Conclusion: How to Keep Practising Over the Summer
- Encourage a playful and varied routine of practice
- Implement special projects and “active repertoire” to stimulate creativity
- Engage in musical activities away from playing your instrument
- Take breaks and enjoy the Summer!
About Andrew Eales
One of the UK’s most influential piano educationalists, Andrew Eales is based in Milton Keynes, where he runs a successful piano-teaching studio. He is a published composer and author, and his compositions and recordings have been streamed well over a million times worldwide. Andrew has worked as a consultant for several leading educational organisations and examination boards. He has trained and worked alongside teachers across the UK, North America, and Africa. His video feedback service now provides affordable, expert support for piano players the world over.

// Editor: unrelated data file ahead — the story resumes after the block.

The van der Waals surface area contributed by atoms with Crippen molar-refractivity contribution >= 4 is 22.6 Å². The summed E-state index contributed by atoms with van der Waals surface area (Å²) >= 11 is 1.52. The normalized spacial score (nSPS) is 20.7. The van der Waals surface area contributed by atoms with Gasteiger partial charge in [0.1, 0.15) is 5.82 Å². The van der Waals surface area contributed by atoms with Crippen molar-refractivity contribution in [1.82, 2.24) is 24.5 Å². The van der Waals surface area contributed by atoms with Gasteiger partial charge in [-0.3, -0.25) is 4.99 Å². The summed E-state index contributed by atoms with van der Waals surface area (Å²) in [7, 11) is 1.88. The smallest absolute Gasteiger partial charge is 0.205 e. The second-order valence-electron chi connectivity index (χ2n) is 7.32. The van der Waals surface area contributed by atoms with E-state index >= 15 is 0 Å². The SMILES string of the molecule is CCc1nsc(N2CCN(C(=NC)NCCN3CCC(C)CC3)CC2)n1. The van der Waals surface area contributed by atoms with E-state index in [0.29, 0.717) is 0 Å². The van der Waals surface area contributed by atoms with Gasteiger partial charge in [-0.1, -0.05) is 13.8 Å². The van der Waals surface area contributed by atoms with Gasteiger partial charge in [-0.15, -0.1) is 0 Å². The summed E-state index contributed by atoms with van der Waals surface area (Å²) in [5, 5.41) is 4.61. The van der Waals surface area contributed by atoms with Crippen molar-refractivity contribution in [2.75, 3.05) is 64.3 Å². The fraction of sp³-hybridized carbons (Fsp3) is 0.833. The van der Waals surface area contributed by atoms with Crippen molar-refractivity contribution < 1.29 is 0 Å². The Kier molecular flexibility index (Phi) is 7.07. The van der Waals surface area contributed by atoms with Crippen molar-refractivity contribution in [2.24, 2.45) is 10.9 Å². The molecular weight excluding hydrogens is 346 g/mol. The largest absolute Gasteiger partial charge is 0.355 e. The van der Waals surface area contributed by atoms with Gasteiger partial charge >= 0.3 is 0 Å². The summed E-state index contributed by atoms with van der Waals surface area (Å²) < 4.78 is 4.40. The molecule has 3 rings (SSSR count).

Described by Strad Magazine as, “full of golden advice… a great source of wisdom,” Andrew’s book How to Practise Music is published by Hal Leonard, and he has compiled Graded Gillock and Naoko Ikeda: The Graded Collection for The Willis Music Company. Andrew is renowned for his piano education website pianodao.com, which includes hundreds of free articles and reviews to support piano players and teachers worldwide.
Andrew Eales: How to Practise Music
“Full of golden advice…a great source of wisdom.” – Strad Magazine. The essential, pocket-sized companion for every musician. Accessible and authoritative, How to Practise Music is an ideal guide for anyone learning to play music. Suitable for instrumentalists and vocalists of any genre, this comprehensive handbook will give you a better idea of how to practise music, good reasons for doing so, and the confidence to succeed.